Once I moved away to college, I was able to enact the changes I longed for.  I moved within three dorms in three semesters.  Even that was not enough to make up for the years of staying in one place.  My room, if I didn’t have a roommate, changed on almost a monthly basis.  This carried on when I joined the Air Force.  My tech school rooms continually changed how they were set up (well, until regulations came down saying our rooms had to be set up a particular way.)  Even once I got to my first assignment.  I moved three times in three years, from one apartment to another, and then in with my hubby.  From there, I have slowed down quite a bit based on our assignments with military and because I can no longer just up and move.

Now, we have been assigned here for a four year tour.  This is the first time since moving away from home, that I have remained in one home for longer than a year.  Four years into this move, I am feeling that gypsy spirit start to revolt.  I long for the next move.  I long for it so much that my home is about to be turned upside down!  I keep planning rearranging the rooms.  I joked with my husband that one day he is going to come home and find the furniture nailed to the ceiling.

The itch to get to the next place is so strong.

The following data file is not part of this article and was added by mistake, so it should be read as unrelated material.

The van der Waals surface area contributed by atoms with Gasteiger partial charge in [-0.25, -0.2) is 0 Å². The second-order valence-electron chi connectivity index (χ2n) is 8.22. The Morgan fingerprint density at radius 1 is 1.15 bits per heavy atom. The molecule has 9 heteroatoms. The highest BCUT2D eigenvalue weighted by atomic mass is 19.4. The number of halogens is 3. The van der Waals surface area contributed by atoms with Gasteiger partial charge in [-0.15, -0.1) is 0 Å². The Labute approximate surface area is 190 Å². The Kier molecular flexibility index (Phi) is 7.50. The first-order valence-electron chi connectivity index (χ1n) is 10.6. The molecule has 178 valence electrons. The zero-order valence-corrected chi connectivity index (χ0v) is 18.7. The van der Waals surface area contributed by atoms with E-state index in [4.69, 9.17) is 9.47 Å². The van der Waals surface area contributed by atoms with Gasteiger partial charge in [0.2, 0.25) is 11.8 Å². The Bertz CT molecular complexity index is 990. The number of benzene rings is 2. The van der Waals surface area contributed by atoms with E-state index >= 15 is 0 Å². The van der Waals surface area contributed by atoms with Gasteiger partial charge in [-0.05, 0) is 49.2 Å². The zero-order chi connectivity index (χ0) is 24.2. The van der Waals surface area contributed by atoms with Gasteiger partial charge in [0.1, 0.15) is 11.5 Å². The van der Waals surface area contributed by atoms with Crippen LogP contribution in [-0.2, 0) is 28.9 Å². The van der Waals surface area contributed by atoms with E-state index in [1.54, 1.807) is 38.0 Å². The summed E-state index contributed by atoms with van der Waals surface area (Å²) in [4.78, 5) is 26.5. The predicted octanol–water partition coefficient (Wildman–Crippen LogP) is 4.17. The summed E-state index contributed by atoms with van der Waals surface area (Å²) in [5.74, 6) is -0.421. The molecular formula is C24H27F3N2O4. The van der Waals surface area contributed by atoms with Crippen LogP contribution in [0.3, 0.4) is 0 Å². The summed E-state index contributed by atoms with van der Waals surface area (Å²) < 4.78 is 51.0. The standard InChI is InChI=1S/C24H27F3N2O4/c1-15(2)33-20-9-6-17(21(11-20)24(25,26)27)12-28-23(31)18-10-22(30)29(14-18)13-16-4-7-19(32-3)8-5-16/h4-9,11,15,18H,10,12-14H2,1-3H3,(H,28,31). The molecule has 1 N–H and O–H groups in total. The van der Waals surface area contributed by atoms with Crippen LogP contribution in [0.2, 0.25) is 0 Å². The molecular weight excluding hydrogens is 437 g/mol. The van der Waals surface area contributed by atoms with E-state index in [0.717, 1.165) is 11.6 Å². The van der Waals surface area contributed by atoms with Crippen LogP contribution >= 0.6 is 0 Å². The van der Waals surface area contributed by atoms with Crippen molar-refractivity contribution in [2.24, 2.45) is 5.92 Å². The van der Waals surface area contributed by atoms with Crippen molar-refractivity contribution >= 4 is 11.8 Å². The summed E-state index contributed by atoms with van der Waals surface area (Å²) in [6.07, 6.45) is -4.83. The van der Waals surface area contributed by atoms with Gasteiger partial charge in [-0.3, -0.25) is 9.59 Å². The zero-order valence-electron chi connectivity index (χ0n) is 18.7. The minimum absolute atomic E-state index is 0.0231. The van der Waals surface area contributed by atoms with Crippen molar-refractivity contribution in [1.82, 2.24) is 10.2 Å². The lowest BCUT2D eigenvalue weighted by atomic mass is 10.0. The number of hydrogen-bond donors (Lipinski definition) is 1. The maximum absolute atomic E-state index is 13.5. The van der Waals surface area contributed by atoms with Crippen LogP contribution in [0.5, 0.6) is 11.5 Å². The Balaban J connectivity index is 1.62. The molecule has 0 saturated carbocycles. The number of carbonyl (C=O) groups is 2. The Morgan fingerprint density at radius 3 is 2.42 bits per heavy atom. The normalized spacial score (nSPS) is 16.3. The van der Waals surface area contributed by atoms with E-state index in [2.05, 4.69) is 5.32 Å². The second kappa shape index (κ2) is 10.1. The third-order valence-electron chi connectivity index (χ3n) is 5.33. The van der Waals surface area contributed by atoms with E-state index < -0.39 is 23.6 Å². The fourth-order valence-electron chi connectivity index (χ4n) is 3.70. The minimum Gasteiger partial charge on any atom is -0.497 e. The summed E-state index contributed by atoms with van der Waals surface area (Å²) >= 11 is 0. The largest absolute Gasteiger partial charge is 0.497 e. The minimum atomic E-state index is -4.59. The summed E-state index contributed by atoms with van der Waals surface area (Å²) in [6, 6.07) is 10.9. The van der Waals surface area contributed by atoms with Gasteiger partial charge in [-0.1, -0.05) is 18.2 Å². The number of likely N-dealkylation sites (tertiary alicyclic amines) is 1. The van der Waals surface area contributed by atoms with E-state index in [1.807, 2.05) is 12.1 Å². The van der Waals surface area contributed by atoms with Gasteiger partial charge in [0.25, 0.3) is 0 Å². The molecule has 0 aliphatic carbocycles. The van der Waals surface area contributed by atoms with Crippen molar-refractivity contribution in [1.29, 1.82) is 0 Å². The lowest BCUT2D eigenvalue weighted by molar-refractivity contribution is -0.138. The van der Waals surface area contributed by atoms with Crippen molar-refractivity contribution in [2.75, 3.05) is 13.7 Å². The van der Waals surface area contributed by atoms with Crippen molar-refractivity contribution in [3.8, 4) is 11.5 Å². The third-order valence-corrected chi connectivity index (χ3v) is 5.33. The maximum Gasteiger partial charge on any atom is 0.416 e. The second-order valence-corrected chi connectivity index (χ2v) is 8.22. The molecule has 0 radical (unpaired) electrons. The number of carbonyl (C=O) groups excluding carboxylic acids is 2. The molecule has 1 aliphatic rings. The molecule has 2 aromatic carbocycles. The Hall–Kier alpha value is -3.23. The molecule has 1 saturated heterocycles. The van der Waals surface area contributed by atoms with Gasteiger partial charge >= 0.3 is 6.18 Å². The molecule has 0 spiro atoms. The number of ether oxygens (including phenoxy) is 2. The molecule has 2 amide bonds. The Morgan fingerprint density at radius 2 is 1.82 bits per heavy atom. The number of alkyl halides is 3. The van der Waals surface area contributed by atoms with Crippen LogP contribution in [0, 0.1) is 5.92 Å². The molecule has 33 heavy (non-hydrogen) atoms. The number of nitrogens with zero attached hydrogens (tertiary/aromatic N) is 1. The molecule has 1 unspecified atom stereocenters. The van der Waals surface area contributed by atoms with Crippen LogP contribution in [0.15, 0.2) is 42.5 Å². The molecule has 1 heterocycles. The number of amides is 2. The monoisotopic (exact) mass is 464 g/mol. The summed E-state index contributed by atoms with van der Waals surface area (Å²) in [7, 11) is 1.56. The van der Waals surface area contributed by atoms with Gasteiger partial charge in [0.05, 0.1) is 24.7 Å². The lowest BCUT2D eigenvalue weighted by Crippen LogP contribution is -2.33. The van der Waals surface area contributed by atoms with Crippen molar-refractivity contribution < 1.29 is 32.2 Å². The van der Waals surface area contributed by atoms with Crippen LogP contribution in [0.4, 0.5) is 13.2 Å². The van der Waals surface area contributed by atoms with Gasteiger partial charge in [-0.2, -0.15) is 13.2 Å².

Don’t get me wrong.  I love the community we live in.  I love the base we are assigned to.  I love the city here, and the country surrounding it.  In general, if my heart wasn’t calling for the mountains, I would not mind staying here forever…..  So long as we could travel- alot! 

The military lifestyle has proven so good for my gypsy spirit.  However, now there are things that DH and I are having to face that could prove to change our lives in ways we were not expecting.  Certainly in ways we are not remotely prepared for.  Part of those changes could mean that we will be here much longer, maybe indefinitely.  This is incredibly frustrating for me because we have already been contemplating our next move.  My gypsy blood has been stirred, and is ready to purge, pack, and move on.

To consider staying … to say that my heart has deflated is an understatement.  So for now, I have to confine the gypsy in me, as I pray for His guidance, will, and patience as we see what we do from here. 

A God-blessed Life

His blessings abound, no matter where He sends us.